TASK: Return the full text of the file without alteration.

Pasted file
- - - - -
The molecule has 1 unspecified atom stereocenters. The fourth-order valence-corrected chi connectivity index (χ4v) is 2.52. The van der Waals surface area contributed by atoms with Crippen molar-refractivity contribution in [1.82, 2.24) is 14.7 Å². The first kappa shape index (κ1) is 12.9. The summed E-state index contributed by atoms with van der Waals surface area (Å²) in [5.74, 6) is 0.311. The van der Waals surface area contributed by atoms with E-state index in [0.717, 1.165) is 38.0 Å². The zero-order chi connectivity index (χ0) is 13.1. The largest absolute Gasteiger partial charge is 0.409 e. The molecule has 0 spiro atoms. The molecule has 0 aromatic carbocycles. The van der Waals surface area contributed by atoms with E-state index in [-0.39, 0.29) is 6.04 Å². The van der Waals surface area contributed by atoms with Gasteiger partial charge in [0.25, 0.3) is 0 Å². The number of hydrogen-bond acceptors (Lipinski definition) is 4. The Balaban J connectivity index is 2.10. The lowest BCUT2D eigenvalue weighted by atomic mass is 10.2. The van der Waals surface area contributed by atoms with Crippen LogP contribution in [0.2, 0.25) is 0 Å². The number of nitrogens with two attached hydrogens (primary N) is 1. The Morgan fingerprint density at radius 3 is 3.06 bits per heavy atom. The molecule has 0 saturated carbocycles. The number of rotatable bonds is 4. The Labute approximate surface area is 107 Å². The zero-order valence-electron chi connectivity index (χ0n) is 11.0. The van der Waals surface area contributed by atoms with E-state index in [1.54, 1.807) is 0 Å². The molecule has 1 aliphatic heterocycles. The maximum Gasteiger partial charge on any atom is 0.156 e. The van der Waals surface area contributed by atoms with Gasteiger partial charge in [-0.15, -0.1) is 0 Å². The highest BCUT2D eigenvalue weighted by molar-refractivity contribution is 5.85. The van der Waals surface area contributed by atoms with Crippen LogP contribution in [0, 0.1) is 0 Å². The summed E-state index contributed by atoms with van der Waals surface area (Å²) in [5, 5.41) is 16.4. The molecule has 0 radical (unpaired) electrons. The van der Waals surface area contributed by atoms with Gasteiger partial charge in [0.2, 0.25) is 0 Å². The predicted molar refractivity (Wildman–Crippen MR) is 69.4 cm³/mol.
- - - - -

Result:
The molecule has 1 unspecified atom stereocenters. The fourth-order valence-corrected chi connectivity index (χ4v) is 2.52. The van der Waals surface area contributed by atoms with Crippen molar-refractivity contribution in [1.82, 2.24) is 14.7 Å². The first kappa shape index (κ1) is 12.9. The summed E-state index contributed by atoms with van der Waals surface area (Å²) in [5.74, 6) is 0.311. The van der Waals surface area contributed by atoms with E-state index in [0.717, 1.165) is 38.0 Å². The zero-order chi connectivity index (χ0) is 13.1. The largest absolute Gasteiger partial charge is 0.409 e. The molecule has 0 spiro atoms. The molecule has 0 aromatic carbocycles. The van der Waals surface area contributed by atoms with E-state index in [-0.39, 0.29) is 6.04 Å². The van der Waals surface area contributed by atoms with Gasteiger partial charge in [0.25, 0.3) is 0 Å². The number of hydrogen-bond acceptors (Lipinski definition) is 4. The Balaban J connectivity index is 2.10. The lowest BCUT2D eigenvalue weighted by atomic mass is 10.2. The van der Waals surface area contributed by atoms with Crippen LogP contribution in [0.2, 0.25) is 0 Å². The number of nitrogens with two attached hydrogens (primary N) is 1. The Morgan fingerprint density at radius 3 is 3.06 bits per heavy atom. The molecule has 0 saturated carbocycles. The number of rotatable bonds is 4. The Labute approximate surface area is 107 Å². The zero-order valence-electron chi connectivity index (χ0n) is 11.0. The van der Waals surface area contributed by atoms with E-state index in [1.54, 1.807) is 0 Å². The molecule has 1 aliphatic heterocycles. The maximum Gasteiger partial charge on any atom is 0.156 e. The van der Waals surface area contributed by atoms with Gasteiger partial charge in [-0.15, -0.1) is 0 Å². The highest BCUT2D eigenvalue weighted by molar-refractivity contribution is 5.85. The van der Waals surface area contributed by atoms with Crippen LogP contribution in [0, 0.1) is 0 Å². The summed E-state index contributed by atoms with van der Waals surface area (Å²) in [5, 5.41) is 16.4. The molecule has 0 radical (unpaired) electrons. The van der Waals surface area contributed by atoms with Gasteiger partial charge in [0.2, 0.25) is 0 Å². The predicted molar refractivity (Wildman–Crippen MR) is 69.4 cm³/mol.